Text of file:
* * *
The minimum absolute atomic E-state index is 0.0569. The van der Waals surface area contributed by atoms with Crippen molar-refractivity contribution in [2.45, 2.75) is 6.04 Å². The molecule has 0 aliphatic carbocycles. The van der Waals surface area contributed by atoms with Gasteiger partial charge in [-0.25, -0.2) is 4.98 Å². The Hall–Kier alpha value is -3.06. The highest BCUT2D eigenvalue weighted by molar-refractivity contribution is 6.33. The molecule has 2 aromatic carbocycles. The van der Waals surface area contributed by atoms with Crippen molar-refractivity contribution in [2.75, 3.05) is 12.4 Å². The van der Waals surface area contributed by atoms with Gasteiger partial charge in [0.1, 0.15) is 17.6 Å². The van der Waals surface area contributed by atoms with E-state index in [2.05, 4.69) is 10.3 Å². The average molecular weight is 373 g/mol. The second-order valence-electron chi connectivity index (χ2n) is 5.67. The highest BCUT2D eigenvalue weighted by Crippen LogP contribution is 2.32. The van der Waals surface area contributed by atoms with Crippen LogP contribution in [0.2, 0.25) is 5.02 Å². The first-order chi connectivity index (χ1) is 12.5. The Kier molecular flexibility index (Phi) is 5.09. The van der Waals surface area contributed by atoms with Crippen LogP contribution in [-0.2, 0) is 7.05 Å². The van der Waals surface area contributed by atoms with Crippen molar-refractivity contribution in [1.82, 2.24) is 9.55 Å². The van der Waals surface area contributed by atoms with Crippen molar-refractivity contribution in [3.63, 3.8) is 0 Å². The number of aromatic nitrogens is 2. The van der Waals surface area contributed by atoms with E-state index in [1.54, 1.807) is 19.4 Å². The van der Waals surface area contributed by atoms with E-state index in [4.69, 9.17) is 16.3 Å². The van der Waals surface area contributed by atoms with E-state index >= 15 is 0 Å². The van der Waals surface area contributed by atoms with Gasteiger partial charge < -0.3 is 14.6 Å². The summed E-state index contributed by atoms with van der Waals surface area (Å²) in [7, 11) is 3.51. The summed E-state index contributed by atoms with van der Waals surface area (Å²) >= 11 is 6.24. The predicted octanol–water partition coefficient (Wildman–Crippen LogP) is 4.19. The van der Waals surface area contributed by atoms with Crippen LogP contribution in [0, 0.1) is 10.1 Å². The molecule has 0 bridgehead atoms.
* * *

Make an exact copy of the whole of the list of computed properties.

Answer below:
The minimum absolute atomic E-state index is 0.0569. The van der Waals surface area contributed by atoms with Crippen molar-refractivity contribution in [2.45, 2.75) is 6.04 Å². The molecule has 0 aliphatic carbocycles. The van der Waals surface area contributed by atoms with Gasteiger partial charge in [-0.25, -0.2) is 4.98 Å². The Hall–Kier alpha value is -3.06. The highest BCUT2D eigenvalue weighted by molar-refractivity contribution is 6.33. The molecule has 2 aromatic carbocycles. The van der Waals surface area contributed by atoms with Crippen molar-refractivity contribution in [2.75, 3.05) is 12.4 Å². The van der Waals surface area contributed by atoms with Gasteiger partial charge in [0.1, 0.15) is 17.6 Å². The van der Waals surface area contributed by atoms with E-state index in [2.05, 4.69) is 10.3 Å². The average molecular weight is 373 g/mol. The second-order valence-electron chi connectivity index (χ2n) is 5.67. The highest BCUT2D eigenvalue weighted by Crippen LogP contribution is 2.32. The van der Waals surface area contributed by atoms with Crippen LogP contribution in [0.2, 0.25) is 5.02 Å². The first-order chi connectivity index (χ1) is 12.5. The Kier molecular flexibility index (Phi) is 5.09. The van der Waals surface area contributed by atoms with Crippen LogP contribution in [-0.2, 0) is 7.05 Å². The van der Waals surface area contributed by atoms with Crippen molar-refractivity contribution in [1.82, 2.24) is 9.55 Å². The van der Waals surface area contributed by atoms with Crippen molar-refractivity contribution in [3.63, 3.8) is 0 Å². The number of aromatic nitrogens is 2. The van der Waals surface area contributed by atoms with E-state index in [1.54, 1.807) is 19.4 Å². The van der Waals surface area contributed by atoms with E-state index in [4.69, 9.17) is 16.3 Å². The van der Waals surface area contributed by atoms with E-state index >= 15 is 0 Å². The van der Waals surface area contributed by atoms with Gasteiger partial charge < -0.3 is 14.6 Å². The summed E-state index contributed by atoms with van der Waals surface area (Å²) in [7, 11) is 3.51. The summed E-state index contributed by atoms with van der Waals surface area (Å²) >= 11 is 6.24. The predicted octanol–water partition coefficient (Wildman–Crippen LogP) is 4.19. The van der Waals surface area contributed by atoms with Crippen LogP contribution in [0, 0.1) is 10.1 Å². The molecule has 0 bridgehead atoms.